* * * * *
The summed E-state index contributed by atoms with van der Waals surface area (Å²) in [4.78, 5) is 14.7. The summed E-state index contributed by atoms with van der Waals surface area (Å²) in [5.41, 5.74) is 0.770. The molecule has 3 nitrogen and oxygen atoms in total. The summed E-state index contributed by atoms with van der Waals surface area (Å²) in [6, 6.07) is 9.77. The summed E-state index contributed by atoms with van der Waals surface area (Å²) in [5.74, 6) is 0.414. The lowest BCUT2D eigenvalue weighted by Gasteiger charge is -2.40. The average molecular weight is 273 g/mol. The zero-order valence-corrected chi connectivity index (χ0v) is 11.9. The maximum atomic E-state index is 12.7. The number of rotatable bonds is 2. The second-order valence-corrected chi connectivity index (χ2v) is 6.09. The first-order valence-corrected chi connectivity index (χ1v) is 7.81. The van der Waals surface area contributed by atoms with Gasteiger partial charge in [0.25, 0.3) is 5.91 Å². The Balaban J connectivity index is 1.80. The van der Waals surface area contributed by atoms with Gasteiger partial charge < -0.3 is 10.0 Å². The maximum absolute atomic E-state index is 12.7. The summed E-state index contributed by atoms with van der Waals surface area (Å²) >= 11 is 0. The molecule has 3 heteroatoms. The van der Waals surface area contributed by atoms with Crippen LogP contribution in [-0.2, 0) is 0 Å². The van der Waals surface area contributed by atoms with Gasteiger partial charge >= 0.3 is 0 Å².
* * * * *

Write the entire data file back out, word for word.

The summed E-state index contributed by atoms with van der Waals surface area (Å²) in [4.78, 5) is 14.7. The summed E-state index contributed by atoms with van der Waals surface area (Å²) in [5.41, 5.74) is 0.770. The molecule has 3 nitrogen and oxygen atoms in total. The summed E-state index contributed by atoms with van der Waals surface area (Å²) in [6, 6.07) is 9.77. The summed E-state index contributed by atoms with van der Waals surface area (Å²) in [5.74, 6) is 0.414. The lowest BCUT2D eigenvalue weighted by Gasteiger charge is -2.40. The average molecular weight is 273 g/mol. The zero-order valence-corrected chi connectivity index (χ0v) is 11.9. The maximum atomic E-state index is 12.7. The number of rotatable bonds is 2. The second-order valence-corrected chi connectivity index (χ2v) is 6.09. The first-order valence-corrected chi connectivity index (χ1v) is 7.81. The van der Waals surface area contributed by atoms with Gasteiger partial charge in [0.25, 0.3) is 5.91 Å². The Balaban J connectivity index is 1.80. The van der Waals surface area contributed by atoms with Gasteiger partial charge < -0.3 is 10.0 Å². The maximum absolute atomic E-state index is 12.7. The summed E-state index contributed by atoms with van der Waals surface area (Å²) >= 11 is 0. The molecule has 3 heteroatoms. The van der Waals surface area contributed by atoms with Crippen LogP contribution in [-0.2, 0) is 0 Å². The van der Waals surface area contributed by atoms with Gasteiger partial charge >= 0.3 is 0 Å².